One of the biggest problems photographers face online is keeping track of all the uses of their images. The recent case of an ad agency using a Flickr image for its client Virgin Mobile highlights this all too well.
Adding to the confusion is the Creative Commons (CC) license now in use. I won’t go into the gory details — you can review the history of it here. What is important to understand is that using a CC badge or credit will never prevent someone from using an image they see. The saying “locks are for honest people” was meant for situations like this. The vast number of creatives and agencies aren’t out to rip anyone off; it’s just not in their best interest, legally or ethically.
Unfortunately, while agencies may not be trying to deliberately avoid paying for an image used in a final campaign, they will grab whatever they can for free in the early presentation stages. If they can’t find it among Photodisc’s free comps, they’ll scan design annuals or Black Books, grab images off Flickr, the countless portfolio sites, you name it. Watermark your image? Sorry. We’ll just pull a screen grab and bump up the image in Photoshop.
But it’s not just about giving credit. A more basic rule was broken in the Virgin case: the girl in the photo was a minor. Using an image without compensation or credit is one thing, but she needed parental consent. Thing was, the CC mark must have made the ad agency giddy, because it grabbed a bunch of teen shots — one of which unfortunately was hers.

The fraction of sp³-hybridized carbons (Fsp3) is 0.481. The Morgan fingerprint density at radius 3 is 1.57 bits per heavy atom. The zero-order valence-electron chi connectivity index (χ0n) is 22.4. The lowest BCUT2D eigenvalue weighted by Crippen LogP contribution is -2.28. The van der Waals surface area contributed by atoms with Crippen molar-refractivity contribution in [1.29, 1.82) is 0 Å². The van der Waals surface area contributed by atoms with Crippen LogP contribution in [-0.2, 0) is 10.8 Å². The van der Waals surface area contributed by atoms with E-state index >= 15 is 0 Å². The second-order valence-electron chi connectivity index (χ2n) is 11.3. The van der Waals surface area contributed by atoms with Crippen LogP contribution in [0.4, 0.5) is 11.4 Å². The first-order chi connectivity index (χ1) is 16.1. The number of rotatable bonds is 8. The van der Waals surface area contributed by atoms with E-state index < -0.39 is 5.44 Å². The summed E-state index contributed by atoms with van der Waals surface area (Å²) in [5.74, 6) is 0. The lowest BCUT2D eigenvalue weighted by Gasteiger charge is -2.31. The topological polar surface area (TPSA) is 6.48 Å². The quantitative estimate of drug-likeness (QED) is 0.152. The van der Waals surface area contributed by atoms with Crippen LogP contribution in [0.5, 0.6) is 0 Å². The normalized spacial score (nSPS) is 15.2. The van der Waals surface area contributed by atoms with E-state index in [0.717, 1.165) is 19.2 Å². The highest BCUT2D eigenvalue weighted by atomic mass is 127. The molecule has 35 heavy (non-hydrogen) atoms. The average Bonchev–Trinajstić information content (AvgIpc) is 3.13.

It’s happened to me as well. Years ago at one agency, before the Internet blew up, I used an image shot by a local photographer that was sent from our client. They insisted we had to use it. We asked if they had permission and had gotten clearance. The client, their assistant and their cleaning lady all swore they had. Good thing we made them sign a CYA release, as it turned out they hadn’t. The photographer just happened to walk into a retail store and spot that very image. (He was ultimately compensated by the client.)
In that instance, lack of the Internet meant that that photographer, if not for dumb luck, might never have seen that image. But at the other end of the spectrum, I’m not so sure today that we’re any better off. Conventional wisdom would suggest that it’s now too hard to steal online because it would be spotted right away. The opposite seems to be happening though; there are simply too many ways for an image to circulate that are beyond your control: Flickr, e-mail, Web sites, Google, etc.
I think Creative Commons has its heart in the right place, because it promotes a climate of sharing. But no system is 100 percent foolproof. Unless you can negotiate every possible scenario for how and where your image will be used, the only sure way to keep protected may just be to not post anything live anymore.
[tags]copyright, Flickr, photography law, Creative Commons[/tags]